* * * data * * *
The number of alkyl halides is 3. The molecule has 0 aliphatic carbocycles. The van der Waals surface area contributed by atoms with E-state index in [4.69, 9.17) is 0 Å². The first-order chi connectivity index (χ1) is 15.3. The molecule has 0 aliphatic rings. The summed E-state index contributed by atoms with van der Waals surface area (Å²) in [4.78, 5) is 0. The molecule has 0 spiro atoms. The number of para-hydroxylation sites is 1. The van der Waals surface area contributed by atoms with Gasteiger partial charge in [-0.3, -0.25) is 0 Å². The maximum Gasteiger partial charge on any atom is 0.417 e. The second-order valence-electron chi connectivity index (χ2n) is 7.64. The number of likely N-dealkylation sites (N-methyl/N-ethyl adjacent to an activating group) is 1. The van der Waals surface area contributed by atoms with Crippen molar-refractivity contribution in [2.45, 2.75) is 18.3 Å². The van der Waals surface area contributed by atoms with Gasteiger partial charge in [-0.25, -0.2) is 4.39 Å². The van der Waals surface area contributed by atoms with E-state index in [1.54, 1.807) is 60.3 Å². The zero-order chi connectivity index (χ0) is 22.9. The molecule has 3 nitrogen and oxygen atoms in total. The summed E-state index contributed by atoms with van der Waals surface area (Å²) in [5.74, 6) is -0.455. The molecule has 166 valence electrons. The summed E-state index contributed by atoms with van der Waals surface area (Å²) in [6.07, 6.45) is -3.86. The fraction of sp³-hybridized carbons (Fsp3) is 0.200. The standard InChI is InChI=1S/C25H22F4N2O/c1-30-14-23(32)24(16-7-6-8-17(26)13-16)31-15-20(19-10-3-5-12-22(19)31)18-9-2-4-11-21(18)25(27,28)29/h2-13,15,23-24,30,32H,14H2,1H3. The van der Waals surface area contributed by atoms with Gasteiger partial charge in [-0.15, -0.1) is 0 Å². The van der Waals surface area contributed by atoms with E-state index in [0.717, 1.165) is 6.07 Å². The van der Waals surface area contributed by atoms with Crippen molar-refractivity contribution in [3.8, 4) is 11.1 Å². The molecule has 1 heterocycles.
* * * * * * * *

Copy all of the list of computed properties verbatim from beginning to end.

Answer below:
The number of alkyl halides is 3. The molecule has 0 aliphatic carbocycles. The van der Waals surface area contributed by atoms with E-state index in [4.69, 9.17) is 0 Å². The first-order chi connectivity index (χ1) is 15.3. The molecule has 0 aliphatic rings. The summed E-state index contributed by atoms with van der Waals surface area (Å²) in [4.78, 5) is 0. The molecule has 0 spiro atoms. The number of para-hydroxylation sites is 1. The van der Waals surface area contributed by atoms with Gasteiger partial charge in [-0.3, -0.25) is 0 Å². The maximum Gasteiger partial charge on any atom is 0.417 e. The second-order valence-electron chi connectivity index (χ2n) is 7.64. The number of likely N-dealkylation sites (N-methyl/N-ethyl adjacent to an activating group) is 1. The van der Waals surface area contributed by atoms with Crippen molar-refractivity contribution in [2.45, 2.75) is 18.3 Å². The van der Waals surface area contributed by atoms with Gasteiger partial charge in [-0.25, -0.2) is 4.39 Å². The van der Waals surface area contributed by atoms with E-state index in [1.54, 1.807) is 60.3 Å². The zero-order chi connectivity index (χ0) is 22.9. The molecule has 3 nitrogen and oxygen atoms in total. The summed E-state index contributed by atoms with van der Waals surface area (Å²) in [5.74, 6) is -0.455. The molecule has 166 valence electrons. The summed E-state index contributed by atoms with van der Waals surface area (Å²) in [6.07, 6.45) is -3.86. The fraction of sp³-hybridized carbons (Fsp3) is 0.200. The standard InChI is InChI=1S/C25H22F4N2O/c1-30-14-23(32)24(16-7-6-8-17(26)13-16)31-15-20(19-10-3-5-12-22(19)31)18-9-2-4-11-21(18)25(27,28)29/h2-13,15,23-24,30,32H,14H2,1H3. The van der Waals surface area contributed by atoms with Gasteiger partial charge in [-0.15, -0.1) is 0 Å². The van der Waals surface area contributed by atoms with E-state index in [0.717, 1.165) is 6.07 Å². The van der Waals surface area contributed by atoms with Crippen molar-refractivity contribution in [3.8, 4) is 11.1 Å². The molecule has 1 heterocycles.